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Sunday, November 20, 2011


I generated this graph a while back, but evidently never posted it.  It shows the spread between mean and median income.  If the mean is greater then the median, income is skewed to the top half of the population.  Greater spread means greater skew.  It's that simple.

Somewhere along the line, I had a computer crash and lost the data file this graph came from.  So - I don't know what dollar basis this chart uses.

Here, below, is a more extensive graph.  Same story, but different numbers.  Data is from the Census Bureau, Table 696.  Click the top link at this Google search and it will download the data file.  I got this from an earlier version, in constant 2008 dollars.  Current download version is in constant 2009 dollars.

Top Line in the graph is mean income, second line is median income, bottom line is the difference.  Each line is color coded by President's party: Rethugs in Red, Demos in Blue.  For the difference line, Rethugs are in yellow, Demos in purple.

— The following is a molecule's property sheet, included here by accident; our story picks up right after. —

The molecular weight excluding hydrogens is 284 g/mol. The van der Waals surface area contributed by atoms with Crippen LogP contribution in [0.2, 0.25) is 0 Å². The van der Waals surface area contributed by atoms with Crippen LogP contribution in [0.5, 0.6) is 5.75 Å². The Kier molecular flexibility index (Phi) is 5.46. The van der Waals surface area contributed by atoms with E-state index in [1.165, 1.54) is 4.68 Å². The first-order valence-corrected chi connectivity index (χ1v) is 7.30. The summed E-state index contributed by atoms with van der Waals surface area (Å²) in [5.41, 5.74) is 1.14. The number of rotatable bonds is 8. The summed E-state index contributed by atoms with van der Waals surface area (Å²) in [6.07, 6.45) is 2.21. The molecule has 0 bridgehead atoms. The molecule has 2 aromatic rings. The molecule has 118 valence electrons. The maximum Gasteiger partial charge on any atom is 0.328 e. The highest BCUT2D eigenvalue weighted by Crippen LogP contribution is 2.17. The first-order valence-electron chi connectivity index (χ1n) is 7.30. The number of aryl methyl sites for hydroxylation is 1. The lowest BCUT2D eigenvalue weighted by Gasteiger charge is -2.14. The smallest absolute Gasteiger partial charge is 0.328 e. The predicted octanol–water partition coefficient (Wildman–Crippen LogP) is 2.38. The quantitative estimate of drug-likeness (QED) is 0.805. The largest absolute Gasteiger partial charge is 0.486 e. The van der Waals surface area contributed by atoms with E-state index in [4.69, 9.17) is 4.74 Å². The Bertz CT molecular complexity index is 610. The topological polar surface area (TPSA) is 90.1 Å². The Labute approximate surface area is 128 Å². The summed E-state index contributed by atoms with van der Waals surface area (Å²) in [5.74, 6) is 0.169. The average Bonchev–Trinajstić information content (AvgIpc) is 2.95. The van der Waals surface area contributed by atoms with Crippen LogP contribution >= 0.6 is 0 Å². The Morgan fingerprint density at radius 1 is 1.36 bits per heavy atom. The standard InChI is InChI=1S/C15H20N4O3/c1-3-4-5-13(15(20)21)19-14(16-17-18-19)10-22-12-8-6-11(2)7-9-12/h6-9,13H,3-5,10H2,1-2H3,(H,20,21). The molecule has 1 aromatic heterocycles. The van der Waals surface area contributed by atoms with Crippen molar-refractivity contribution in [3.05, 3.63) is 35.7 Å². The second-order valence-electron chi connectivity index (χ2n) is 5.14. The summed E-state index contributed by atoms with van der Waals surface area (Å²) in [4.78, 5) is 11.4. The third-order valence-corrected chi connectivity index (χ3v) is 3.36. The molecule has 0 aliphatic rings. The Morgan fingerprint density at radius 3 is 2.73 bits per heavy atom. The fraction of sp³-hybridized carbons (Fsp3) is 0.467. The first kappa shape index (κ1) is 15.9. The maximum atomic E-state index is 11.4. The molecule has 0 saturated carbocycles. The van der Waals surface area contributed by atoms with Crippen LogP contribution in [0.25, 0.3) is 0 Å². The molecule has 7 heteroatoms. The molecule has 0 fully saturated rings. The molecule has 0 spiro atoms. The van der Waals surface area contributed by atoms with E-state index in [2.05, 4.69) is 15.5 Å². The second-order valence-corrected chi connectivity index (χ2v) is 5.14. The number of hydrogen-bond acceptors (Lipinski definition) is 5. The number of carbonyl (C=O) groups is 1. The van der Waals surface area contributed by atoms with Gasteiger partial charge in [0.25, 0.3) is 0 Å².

There was not a lot of disparity growth through the 50's.  It stepped up every decade, until the most recent.  Well, the rich are going to get richer.  I think I read that somewhere.  Except for the Shrub administration.  That was close to dead flat for everyone, so the difference didn't even change.

Note, though, that the really big change comes from Reagan, and especially Bush 1.  The big jump from 92-93 happened because mean incomes recovered a year before median incomes did.  Disparity grew through the Clinton years, but at a slower pace.  Then Shrub happened, and it was the doldrums, or worse, for everyone.  A decade of zero wealth generation.

No wonder conservatives love him.


Jerry Critter said...

Looking at this data, one could argue that the Bush 1 tax increase increased the wealth inequality while the Bush 2 tax cuts did not. Thus, republicans should be in favor of tax increases.

The Arthurian said...

"If the mean is greater then the median, income is skewed to the top half of the population. Greater spread means greater skew. It's that simple."

Wonderful clarity!

Steve Roth said...

Good stuff. Would you add a graph to this post of the difference line only, y axis appropriately scaled so we can see when the big median/mean divergences happened? Thanks.